Colony decision looms Monday

Former Colony Chairman Murf Klauber. Photo by Steve Reid

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Colony Founder Murf Klauber, Colony Lender principals Randy Langley and David Siegal and all 252 unit owners are living a veritable cliffhanger until 9 a.m. Monday when Federal Bankruptcy Judge Rodney May has said he will make his final ruling on whether to approve a settlement agreement.

And the agreement, proffered by the Association of Unit owners, seeks to pay Klauber $3 million in consulting fees, cram down Colony Lender’s loan value from about $15 million to $6 million and consolidate the real estate and ownership into the hands of the owners of the 252 units by transferring Colony Lender’s collateral to the Association.

Colony Lender, the largest creditor in the Colony case, has vowed to appeal anything short of being paid full value on the loans and interests it has acquired. In court filings made in advance of the Jan. 27 hearing, Colony Lender urges Judge May to convert the case to a Chapter 7 liquidation and allow the foreclosure sale, which the judge postponed last December.

During the last court date in December, Judge May said, “This will not go on forever; I will decide in January.”


Litigation backdrop

Klauber, in trade for his $3 million consulting payment, has agreed to not pursue the $25 million claim that he won on appeal against the Association.

But Judge May was concerned with that arrangement and told Association attorney Jeffery Warren last December, “One thing that bothers me is giving money that is expendable right away to Dr. Klauber. It seems to me, if Dr. Klauber is being paid as a consultant, then the thought should be to not pay him until the pie comes out of the oven…Colony Lender has been delayed and its assets are going to other sources.”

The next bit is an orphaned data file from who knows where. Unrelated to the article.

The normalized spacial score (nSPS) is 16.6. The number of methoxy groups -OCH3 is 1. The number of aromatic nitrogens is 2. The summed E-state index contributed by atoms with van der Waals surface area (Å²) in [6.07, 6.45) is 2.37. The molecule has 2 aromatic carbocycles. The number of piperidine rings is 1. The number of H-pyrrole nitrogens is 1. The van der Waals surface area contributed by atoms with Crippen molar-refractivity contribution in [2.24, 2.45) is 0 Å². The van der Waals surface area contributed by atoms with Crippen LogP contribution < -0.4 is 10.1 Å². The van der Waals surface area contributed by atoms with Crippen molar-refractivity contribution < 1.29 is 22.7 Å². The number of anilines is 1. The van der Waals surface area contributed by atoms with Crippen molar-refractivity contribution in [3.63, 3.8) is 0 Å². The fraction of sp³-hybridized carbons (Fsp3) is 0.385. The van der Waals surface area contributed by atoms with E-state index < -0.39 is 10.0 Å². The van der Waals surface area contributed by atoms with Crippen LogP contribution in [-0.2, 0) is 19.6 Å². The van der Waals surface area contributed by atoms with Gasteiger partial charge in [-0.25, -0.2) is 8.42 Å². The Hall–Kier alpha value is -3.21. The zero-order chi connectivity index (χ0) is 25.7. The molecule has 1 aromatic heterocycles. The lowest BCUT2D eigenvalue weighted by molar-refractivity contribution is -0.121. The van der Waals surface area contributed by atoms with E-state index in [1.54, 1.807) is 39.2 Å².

Since that statement, Association of Unit Owners Attorney Jeffrey Warren has filed briefs to Judge May wherein he argues in detail the legality under U.S. Bankruptcy law to pay Klauber and cram down Colony Lender.

The Association has offered to Judge May the tax assessor’s valuation as the price to be paid to Colony Lender over time.


Tangle of ownership

Judge May spoke of the uniqueness of the case in that the 18-acre property had ownership divided up with some interests liened, and then transferred and then further divided.

May pointed out that Colony Lender paid $4.5 million to buy its collateral, but the note had a face value of far more, and he added, “It seems the price paid is a component.”

Colony Lender Attorney Michael Assaf has argued that case law says that what was paid for debt has no bearing on the right to a deficiency judgment. He added that the only right is the equity of redemption and payment in full.

May responded that he was not sure how that affects restructuring debt in his bankruptcy courtroom and that there were some very detailed and exotic issues at play.

Association of Unit Owners attorney Jeffrey Warren told May that the court is considering a “classic cram down” and had to determine if it was fair and equitable.

When May asked on the final day of testimony last December why he should not confirm the settlement plan, Colony Lender attorney Michael Assaf offered an 86-point answer. Some of his points included that the court is powerless to offset the terms of a note and the terms of a foreclosure and that Colony Lender has equitable title. He also said that the only thing that can be done in bankruptcy court to force the debtor to pay the amount of redemption, or the amount owed, or the indubitable equivalent.